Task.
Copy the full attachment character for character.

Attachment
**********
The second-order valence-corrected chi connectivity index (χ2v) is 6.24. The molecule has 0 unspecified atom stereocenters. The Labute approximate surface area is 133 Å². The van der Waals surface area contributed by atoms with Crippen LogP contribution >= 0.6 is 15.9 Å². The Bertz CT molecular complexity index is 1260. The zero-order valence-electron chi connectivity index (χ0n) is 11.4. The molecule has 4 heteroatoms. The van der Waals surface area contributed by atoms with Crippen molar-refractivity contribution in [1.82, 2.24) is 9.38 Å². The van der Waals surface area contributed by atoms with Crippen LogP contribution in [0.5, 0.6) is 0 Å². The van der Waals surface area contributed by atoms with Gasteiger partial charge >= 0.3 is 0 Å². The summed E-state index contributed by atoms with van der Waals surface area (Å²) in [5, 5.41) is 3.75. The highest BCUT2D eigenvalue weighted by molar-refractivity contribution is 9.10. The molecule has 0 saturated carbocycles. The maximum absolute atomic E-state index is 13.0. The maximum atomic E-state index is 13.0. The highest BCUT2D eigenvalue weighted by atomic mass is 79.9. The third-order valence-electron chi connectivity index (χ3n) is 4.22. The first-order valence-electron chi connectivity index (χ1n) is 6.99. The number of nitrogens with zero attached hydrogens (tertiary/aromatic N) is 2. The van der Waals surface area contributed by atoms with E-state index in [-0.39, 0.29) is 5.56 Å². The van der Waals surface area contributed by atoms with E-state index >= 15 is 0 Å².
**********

The second-order valence-corrected chi connectivity index (χ2v) is 6.24. The molecule has 0 unspecified atom stereocenters. The Labute approximate surface area is 133 Å². The van der Waals surface area contributed by atoms with Crippen LogP contribution >= 0.6 is 15.9 Å². The Bertz CT molecular complexity index is 1260. The zero-order valence-electron chi connectivity index (χ0n) is 11.4. The molecule has 4 heteroatoms. The van der Waals surface area contributed by atoms with Crippen molar-refractivity contribution in [1.82, 2.24) is 9.38 Å². The van der Waals surface area contributed by atoms with Crippen LogP contribution in [0.5, 0.6) is 0 Å². The van der Waals surface area contributed by atoms with Gasteiger partial charge >= 0.3 is 0 Å². The summed E-state index contributed by atoms with van der Waals surface area (Å²) in [5, 5.41) is 3.75. The highest BCUT2D eigenvalue weighted by molar-refractivity contribution is 9.10. The molecule has 0 saturated carbocycles. The maximum absolute atomic E-state index is 13.0. The maximum atomic E-state index is 13.0. The highest BCUT2D eigenvalue weighted by atomic mass is 79.9. The third-order valence-electron chi connectivity index (χ3n) is 4.22. The first-order valence-electron chi connectivity index (χ1n) is 6.99. The number of nitrogens with zero attached hydrogens (tertiary/aromatic N) is 2. The van der Waals surface area contributed by atoms with E-state index in [-0.39, 0.29) is 5.56 Å². The van der Waals surface area contributed by atoms with E-state index >= 15 is 0 Å².